Part 1: The regrettable path towards Gove’s commendable aspirations
The biggest shake up of the English curriculum for 20 years will mean children will not be deemed smart unless they learn by rote the ‘kings and queens of England’ and read some ‘great works of literature’.
I won’t go into the strangeness of deciding the need for these changes before the review takes place, but I am concerned. I am troubled by the parallels with an old fashioned education we are very fortunate to have moved on from. I’m anxious about the irrelevance of the old order of Britain to the modern world. I have a feeling that the ‘great works of literature’ will exclude everything written by somebody from a continent other than Europe or America.
The thing that gives me the most anxiety is that I actually agree with Gove’s goals. He was smart to compare last years GCSE passes to a theoretical baccalaureate; he needed to expose how few of our young people are getting average to excellent passes in subjects you need to have in order to pursue a whole range of professions. Even if you think that the baccalaureate is unfair to students who can’t handle the pressure of a ‘traditional’ GCSE exam, a pass rate of 15.6% in such subjects would imply that capable students are well and truly in the minority.
I’m one of those smug adults who did very well in their GCSEs (thank you very much) and this was a direct result of the reality check I was given as a youth. Subjects are more important than grades. You need Maths and English (A-C) to get into an above average university. You need Science and History (A – C) to study related subjects at A Level and beyond. Once you’ve got these core qualifications, you can do whatever you like. Unfortunately, we’re telling our youth they can do whatever they like when they have achieved nothing at all.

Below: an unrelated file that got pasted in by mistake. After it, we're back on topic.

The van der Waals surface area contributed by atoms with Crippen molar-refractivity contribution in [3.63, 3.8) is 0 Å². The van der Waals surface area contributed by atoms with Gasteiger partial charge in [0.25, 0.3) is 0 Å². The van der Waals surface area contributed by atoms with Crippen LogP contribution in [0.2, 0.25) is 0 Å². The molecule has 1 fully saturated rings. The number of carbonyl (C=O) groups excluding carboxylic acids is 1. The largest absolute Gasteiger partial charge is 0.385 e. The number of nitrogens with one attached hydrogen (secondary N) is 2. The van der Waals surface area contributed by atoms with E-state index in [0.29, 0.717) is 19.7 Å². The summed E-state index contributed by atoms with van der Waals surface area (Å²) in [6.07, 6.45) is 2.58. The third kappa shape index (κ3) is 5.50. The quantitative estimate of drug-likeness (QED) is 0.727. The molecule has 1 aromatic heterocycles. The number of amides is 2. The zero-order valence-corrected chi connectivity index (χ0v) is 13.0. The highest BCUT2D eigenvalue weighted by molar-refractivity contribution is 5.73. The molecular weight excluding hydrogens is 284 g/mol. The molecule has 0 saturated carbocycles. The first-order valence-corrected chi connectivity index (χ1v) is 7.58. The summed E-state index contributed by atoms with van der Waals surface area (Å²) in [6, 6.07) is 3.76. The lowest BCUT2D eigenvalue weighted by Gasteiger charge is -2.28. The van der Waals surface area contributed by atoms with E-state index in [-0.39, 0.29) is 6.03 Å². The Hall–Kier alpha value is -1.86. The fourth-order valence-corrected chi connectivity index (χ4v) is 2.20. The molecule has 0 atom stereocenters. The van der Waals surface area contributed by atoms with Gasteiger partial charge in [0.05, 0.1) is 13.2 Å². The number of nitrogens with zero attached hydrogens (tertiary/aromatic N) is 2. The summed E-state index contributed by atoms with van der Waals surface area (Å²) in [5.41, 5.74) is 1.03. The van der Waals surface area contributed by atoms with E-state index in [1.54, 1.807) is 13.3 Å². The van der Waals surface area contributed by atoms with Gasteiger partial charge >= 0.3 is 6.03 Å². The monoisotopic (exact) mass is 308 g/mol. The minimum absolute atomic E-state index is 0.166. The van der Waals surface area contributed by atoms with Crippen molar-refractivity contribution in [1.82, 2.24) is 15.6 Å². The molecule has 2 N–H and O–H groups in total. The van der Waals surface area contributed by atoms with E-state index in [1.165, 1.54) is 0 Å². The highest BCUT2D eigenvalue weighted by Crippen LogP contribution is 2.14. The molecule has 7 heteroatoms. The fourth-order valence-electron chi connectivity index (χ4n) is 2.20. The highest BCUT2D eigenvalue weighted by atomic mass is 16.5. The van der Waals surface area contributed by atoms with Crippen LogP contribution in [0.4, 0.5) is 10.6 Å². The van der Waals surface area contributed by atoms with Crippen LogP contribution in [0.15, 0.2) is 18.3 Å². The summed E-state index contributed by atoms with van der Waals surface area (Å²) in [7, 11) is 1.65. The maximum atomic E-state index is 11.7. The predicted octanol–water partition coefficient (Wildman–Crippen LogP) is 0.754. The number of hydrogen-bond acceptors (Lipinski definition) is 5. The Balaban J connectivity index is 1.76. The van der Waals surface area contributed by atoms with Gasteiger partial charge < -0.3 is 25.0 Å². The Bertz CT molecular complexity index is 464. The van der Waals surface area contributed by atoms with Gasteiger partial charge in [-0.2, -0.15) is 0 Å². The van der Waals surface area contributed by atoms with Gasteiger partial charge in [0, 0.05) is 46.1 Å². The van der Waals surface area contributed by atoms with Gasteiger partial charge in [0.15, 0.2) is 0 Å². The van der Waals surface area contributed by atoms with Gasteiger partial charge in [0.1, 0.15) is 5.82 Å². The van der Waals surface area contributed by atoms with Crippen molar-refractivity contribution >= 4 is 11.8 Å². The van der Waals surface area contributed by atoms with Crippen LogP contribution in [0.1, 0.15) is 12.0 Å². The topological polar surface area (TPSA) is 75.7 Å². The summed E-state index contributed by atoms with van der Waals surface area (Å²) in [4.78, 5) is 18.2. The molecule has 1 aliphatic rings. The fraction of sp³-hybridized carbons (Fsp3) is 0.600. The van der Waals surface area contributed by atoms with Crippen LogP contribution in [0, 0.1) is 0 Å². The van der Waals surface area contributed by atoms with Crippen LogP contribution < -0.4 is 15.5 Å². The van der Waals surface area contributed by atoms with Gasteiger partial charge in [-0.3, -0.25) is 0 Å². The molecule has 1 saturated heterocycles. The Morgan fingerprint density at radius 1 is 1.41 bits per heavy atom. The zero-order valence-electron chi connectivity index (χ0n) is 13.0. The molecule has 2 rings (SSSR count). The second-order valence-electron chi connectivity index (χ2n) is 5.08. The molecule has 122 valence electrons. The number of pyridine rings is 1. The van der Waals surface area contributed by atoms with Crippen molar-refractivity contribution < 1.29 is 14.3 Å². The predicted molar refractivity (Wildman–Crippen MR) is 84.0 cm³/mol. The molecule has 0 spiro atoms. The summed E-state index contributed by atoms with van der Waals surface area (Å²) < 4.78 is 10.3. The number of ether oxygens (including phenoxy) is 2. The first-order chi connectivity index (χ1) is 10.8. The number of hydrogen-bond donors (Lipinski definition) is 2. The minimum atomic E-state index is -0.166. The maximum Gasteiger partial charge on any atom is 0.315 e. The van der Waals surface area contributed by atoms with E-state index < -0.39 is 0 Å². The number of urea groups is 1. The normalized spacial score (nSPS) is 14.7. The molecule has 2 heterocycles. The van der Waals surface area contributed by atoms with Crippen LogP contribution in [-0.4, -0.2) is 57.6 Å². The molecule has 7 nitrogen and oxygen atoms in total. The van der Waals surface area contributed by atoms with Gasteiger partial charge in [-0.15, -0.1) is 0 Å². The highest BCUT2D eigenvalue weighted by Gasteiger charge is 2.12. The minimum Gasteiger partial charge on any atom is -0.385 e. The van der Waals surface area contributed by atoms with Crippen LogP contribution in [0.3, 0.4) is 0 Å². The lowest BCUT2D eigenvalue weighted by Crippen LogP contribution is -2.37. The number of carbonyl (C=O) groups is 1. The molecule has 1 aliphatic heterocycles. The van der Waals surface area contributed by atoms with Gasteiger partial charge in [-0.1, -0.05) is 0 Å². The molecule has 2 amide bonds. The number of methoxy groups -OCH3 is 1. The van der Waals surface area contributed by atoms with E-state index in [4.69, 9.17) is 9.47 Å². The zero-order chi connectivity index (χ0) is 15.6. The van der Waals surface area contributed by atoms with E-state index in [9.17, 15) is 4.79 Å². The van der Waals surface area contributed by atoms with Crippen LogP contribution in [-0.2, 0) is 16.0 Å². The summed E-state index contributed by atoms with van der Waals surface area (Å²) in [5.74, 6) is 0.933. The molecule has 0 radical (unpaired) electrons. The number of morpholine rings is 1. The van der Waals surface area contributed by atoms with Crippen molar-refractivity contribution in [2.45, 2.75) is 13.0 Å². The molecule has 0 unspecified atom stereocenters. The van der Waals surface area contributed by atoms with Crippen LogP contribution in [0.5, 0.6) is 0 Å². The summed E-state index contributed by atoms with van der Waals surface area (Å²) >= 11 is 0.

I saw Gove’s appearance on Question Time a fortnight ago and I finally understood what he is trying to achieve. He wants aspiration in our classrooms again. He wants schools to demand over-achievement instead of compensating under-achievement. In effect, he wants a state school system that will produce more people like him (he attended a comprehensive school, then privately educated on scholarship).
I feel uneasy when teachers and commentators talk about young people who ‘struggle’ in academic subjects and their resistance to changes like this. They are condemning their young charges to a limited range of study and career prospects by insisting they narrow their choices to vocational subjects so young in an attempt to maintain their self-esteem and confidence. How confident they will be in their 20s when they are competing for jobs against more qualified rivals is anyone’s guess.
I have no qualms with the study of business, drama, politics and so on between the ages of 15 and 16 if the pupil wants to be a business person, actor or politician. But you can still be all those things with traditional subjects. Furthermore, if you change your mind, traditional subjects are keys that open up pretty much every other door you may decide to walk through.
The label of ‘tradition’ is not right. These subjects are ‘functional’. Abandoning them in youth for ‘easier’ options is folly.
Students teachers feel unable to manage these functional subjects go to school to become able to manage them. The last time I checked, school is a place of learning, not compromise.
In our private schools, an expectation of high achievement is the norm. A state education that expects less fails the people, without privilege, who need to demonstrate excellence the most.
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